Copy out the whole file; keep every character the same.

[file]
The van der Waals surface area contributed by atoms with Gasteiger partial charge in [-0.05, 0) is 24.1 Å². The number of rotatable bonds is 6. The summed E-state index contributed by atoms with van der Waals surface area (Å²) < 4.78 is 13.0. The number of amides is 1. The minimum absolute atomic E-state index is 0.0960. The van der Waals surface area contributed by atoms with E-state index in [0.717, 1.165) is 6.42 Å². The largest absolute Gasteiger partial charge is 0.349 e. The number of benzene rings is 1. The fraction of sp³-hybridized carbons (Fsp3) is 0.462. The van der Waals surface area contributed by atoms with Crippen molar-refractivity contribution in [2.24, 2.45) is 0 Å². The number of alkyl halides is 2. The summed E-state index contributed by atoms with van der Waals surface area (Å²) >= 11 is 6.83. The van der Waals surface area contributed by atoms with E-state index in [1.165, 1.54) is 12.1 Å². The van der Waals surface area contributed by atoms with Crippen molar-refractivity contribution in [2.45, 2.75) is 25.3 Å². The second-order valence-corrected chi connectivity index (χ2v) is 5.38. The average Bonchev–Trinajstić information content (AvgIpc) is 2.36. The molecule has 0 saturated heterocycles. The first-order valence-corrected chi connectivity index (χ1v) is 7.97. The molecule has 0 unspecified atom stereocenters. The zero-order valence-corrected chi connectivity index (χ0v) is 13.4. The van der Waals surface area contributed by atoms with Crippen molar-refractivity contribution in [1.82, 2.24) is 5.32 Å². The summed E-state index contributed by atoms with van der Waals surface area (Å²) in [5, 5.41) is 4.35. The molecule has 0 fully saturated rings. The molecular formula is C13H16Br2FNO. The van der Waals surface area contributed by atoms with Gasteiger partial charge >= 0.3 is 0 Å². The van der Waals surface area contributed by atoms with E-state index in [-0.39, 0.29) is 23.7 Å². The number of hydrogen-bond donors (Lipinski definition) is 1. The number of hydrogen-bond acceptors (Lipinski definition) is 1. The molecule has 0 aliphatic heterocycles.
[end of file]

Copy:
The van der Waals surface area contributed by atoms with Gasteiger partial charge in [-0.05, 0) is 24.1 Å². The number of rotatable bonds is 6. The summed E-state index contributed by atoms with van der Waals surface area (Å²) < 4.78 is 13.0. The number of amides is 1. The minimum absolute atomic E-state index is 0.0960. The van der Waals surface area contributed by atoms with E-state index in [0.717, 1.165) is 6.42 Å². The largest absolute Gasteiger partial charge is 0.349 e. The number of benzene rings is 1. The fraction of sp³-hybridized carbons (Fsp3) is 0.462. The van der Waals surface area contributed by atoms with Crippen molar-refractivity contribution in [2.24, 2.45) is 0 Å². The number of alkyl halides is 2. The summed E-state index contributed by atoms with van der Waals surface area (Å²) >= 11 is 6.83. The van der Waals surface area contributed by atoms with E-state index in [1.165, 1.54) is 12.1 Å². The van der Waals surface area contributed by atoms with Crippen molar-refractivity contribution in [2.45, 2.75) is 25.3 Å². The second-order valence-corrected chi connectivity index (χ2v) is 5.38. The average Bonchev–Trinajstić information content (AvgIpc) is 2.36. The molecule has 0 saturated heterocycles. The first-order valence-corrected chi connectivity index (χ1v) is 7.97. The molecule has 0 unspecified atom stereocenters. The zero-order valence-corrected chi connectivity index (χ0v) is 13.4. The van der Waals surface area contributed by atoms with Crippen molar-refractivity contribution in [1.82, 2.24) is 5.32 Å². The summed E-state index contributed by atoms with van der Waals surface area (Å²) in [5, 5.41) is 4.35. The molecule has 0 fully saturated rings. The molecular formula is C13H16Br2FNO. The van der Waals surface area contributed by atoms with Gasteiger partial charge >= 0.3 is 0 Å². The van der Waals surface area contributed by atoms with E-state index in [-0.39, 0.29) is 23.7 Å². The number of hydrogen-bond donors (Lipinski definition) is 1. The number of hydrogen-bond acceptors (Lipinski definition) is 1. The molecule has 0 aliphatic heterocycles.